Kronos Banking Trojan Makes a Comeback


It appears the infamous Kronos banking trojan is back as researchers have identified three campaigns distributing a revamped version of this banking trojan. First discovered in 2014 it was believed that trojan had disappeared. Proofpoint security researchers now report that new samples of Kronos have been spotted in April, this year.

The three campaigns have been seen targeting Germany, Japan, and Poland. There's also a fourth campaign that appears to be a work in progress. "The most notable new feature is that the command and control (C&C) mechanism has been refactored to use the Tor anonymizing network," researchers wrote. "There is some speculation and circumstantial evidence suggesting that this new version of Kronos has been rebranded 'Osiris' and is being sold on underground markets."

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While April samples appeared to be tests, real-life campaigns were spotted in June when the exploit kits started to get deliver to new users. The malware is dropped through the tried and tested method of sending messages and files that appear to be coming from financial institutes.

The Word documents contained macros that, if enabled, downloaded and executed a new variant of the Kronos banking Trojan. In some cases, the attack used an intermediate Smoke Loader. Kronos was configured to use http://jhrppbnh4d674kzh[.]onion/kpanel/connect.php as its C&C URL and downloaded webinjects targeting five German financial institutions.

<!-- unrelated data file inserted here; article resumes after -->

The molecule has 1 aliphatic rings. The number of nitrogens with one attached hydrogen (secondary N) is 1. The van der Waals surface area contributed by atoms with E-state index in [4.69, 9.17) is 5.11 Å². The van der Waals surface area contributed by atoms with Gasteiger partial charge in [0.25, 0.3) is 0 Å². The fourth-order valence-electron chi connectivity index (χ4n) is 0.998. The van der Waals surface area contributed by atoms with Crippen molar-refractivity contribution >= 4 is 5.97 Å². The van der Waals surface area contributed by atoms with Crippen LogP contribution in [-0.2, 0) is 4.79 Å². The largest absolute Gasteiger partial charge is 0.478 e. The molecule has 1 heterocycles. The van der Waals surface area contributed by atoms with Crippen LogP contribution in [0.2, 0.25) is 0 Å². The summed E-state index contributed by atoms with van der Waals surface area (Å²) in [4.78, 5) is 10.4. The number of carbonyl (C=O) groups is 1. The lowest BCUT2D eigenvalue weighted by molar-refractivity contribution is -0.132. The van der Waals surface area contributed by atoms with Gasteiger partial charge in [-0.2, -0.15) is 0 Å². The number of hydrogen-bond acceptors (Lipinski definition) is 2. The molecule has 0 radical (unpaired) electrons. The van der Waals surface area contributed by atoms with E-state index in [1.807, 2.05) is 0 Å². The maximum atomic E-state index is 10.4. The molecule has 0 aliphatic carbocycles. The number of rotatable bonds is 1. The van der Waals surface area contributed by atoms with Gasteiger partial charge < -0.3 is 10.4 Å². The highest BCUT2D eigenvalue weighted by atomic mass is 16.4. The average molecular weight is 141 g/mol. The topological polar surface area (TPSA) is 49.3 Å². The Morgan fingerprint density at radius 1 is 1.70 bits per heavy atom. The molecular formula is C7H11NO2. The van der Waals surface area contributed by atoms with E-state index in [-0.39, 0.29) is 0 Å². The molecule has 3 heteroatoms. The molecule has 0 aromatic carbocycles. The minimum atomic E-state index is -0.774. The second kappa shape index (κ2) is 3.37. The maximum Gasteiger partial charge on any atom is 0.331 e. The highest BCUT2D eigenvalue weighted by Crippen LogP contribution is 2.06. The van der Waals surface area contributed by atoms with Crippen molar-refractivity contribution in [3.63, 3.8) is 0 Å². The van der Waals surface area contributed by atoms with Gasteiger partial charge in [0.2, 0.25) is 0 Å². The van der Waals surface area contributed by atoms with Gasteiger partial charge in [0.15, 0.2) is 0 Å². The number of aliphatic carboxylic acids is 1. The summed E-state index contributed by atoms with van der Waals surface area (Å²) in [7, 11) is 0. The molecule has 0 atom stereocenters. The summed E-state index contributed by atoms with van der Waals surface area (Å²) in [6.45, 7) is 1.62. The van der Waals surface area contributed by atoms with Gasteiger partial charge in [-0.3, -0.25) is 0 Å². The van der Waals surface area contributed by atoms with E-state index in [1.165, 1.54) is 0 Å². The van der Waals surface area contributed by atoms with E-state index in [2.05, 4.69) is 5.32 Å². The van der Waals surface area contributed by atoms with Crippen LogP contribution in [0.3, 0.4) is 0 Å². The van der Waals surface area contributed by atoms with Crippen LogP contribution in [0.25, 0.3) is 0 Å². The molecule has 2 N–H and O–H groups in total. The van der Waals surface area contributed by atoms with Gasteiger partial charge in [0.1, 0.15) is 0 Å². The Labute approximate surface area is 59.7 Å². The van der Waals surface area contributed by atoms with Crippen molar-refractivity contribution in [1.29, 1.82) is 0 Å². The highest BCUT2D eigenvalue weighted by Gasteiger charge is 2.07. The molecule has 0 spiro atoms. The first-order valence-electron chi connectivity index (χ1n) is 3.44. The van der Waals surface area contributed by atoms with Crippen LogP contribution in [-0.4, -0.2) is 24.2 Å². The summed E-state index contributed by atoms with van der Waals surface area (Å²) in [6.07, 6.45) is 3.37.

The campaign that was spotted targeting Japan involved a malvertising campaign, where malicious ads led users to a site where JavaScript injections redirected to the exploit kit. The downloader would ultimately drop Kronos on to the victim machines.

Kronos banking trojan gets a rebirth

Kronos banking Trojan uses man-in-the-browser techniques along with webinject rules to modify the web pages of financial institutions, ultimately enabling attackers to steal user credentials that lead to fraudulent transactions.

Researchers wrote that around the same time that new samples of Kronos were spotted, they also saw an ad for a new banking Trojan called “Osiris” (the Egyptian god of rebirth) on an underground hacking forum. Osiris could actually be the rebirth of Kronos.

“The reappearance of a successful and fairly high-profile banking Trojan, Kronos, is consistent with the increased prevalence of bankers across the threat landscape," researchers wrote. "While there is significant evidence that this malware is a new version or variant of Kronos, there is also some circumstantial evidence suggesting it has been rebranded and is being sold as the Osiris banking Trojan."

Technical details available here.